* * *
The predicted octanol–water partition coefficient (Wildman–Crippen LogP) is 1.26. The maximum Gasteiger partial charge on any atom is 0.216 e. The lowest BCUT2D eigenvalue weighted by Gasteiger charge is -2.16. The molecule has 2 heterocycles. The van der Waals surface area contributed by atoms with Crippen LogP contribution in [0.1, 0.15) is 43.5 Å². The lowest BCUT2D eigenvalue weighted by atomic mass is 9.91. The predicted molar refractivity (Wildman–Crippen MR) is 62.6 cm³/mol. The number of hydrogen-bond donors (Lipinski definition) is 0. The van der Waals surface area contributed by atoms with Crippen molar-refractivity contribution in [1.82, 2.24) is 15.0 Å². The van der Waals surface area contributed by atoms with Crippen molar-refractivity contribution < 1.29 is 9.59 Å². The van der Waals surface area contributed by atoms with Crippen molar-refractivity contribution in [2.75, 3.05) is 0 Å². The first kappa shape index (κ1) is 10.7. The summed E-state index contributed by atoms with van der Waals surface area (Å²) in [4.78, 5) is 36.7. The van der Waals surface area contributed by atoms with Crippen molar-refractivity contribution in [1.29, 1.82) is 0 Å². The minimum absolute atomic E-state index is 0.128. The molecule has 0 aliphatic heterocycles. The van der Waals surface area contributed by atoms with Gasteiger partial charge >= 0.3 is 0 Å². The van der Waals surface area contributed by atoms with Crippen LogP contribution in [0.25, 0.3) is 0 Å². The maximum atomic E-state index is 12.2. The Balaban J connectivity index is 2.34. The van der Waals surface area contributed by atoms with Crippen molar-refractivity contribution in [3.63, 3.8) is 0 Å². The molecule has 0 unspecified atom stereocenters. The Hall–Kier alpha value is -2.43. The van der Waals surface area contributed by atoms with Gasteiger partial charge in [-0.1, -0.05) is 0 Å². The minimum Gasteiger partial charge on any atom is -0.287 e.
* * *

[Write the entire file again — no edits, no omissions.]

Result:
The predicted octanol–water partition coefficient (Wildman–Crippen LogP) is 1.26. The maximum Gasteiger partial charge on any atom is 0.216 e. The lowest BCUT2D eigenvalue weighted by Gasteiger charge is -2.16. The molecule has 2 heterocycles. The van der Waals surface area contributed by atoms with Crippen LogP contribution in [0.1, 0.15) is 43.5 Å². The lowest BCUT2D eigenvalue weighted by atomic mass is 9.91. The predicted molar refractivity (Wildman–Crippen MR) is 62.6 cm³/mol. The number of hydrogen-bond donors (Lipinski definition) is 0. The van der Waals surface area contributed by atoms with Crippen molar-refractivity contribution in [1.82, 2.24) is 15.0 Å². The van der Waals surface area contributed by atoms with Crippen molar-refractivity contribution < 1.29 is 9.59 Å². The van der Waals surface area contributed by atoms with Crippen molar-refractivity contribution in [2.75, 3.05) is 0 Å². The first kappa shape index (κ1) is 10.7. The summed E-state index contributed by atoms with van der Waals surface area (Å²) in [4.78, 5) is 36.7. The van der Waals surface area contributed by atoms with Crippen molar-refractivity contribution in [1.29, 1.82) is 0 Å². The minimum absolute atomic E-state index is 0.128. The molecule has 0 aliphatic heterocycles. The van der Waals surface area contributed by atoms with Gasteiger partial charge >= 0.3 is 0 Å². The van der Waals surface area contributed by atoms with Crippen LogP contribution in [0.25, 0.3) is 0 Å². The maximum atomic E-state index is 12.2. The Balaban J connectivity index is 2.34. The van der Waals surface area contributed by atoms with Crippen molar-refractivity contribution in [3.63, 3.8) is 0 Å². The molecule has 0 unspecified atom stereocenters. The Hall–Kier alpha value is -2.43. The van der Waals surface area contributed by atoms with Gasteiger partial charge in [-0.1, -0.05) is 0 Å². The minimum Gasteiger partial charge on any atom is -0.287 e.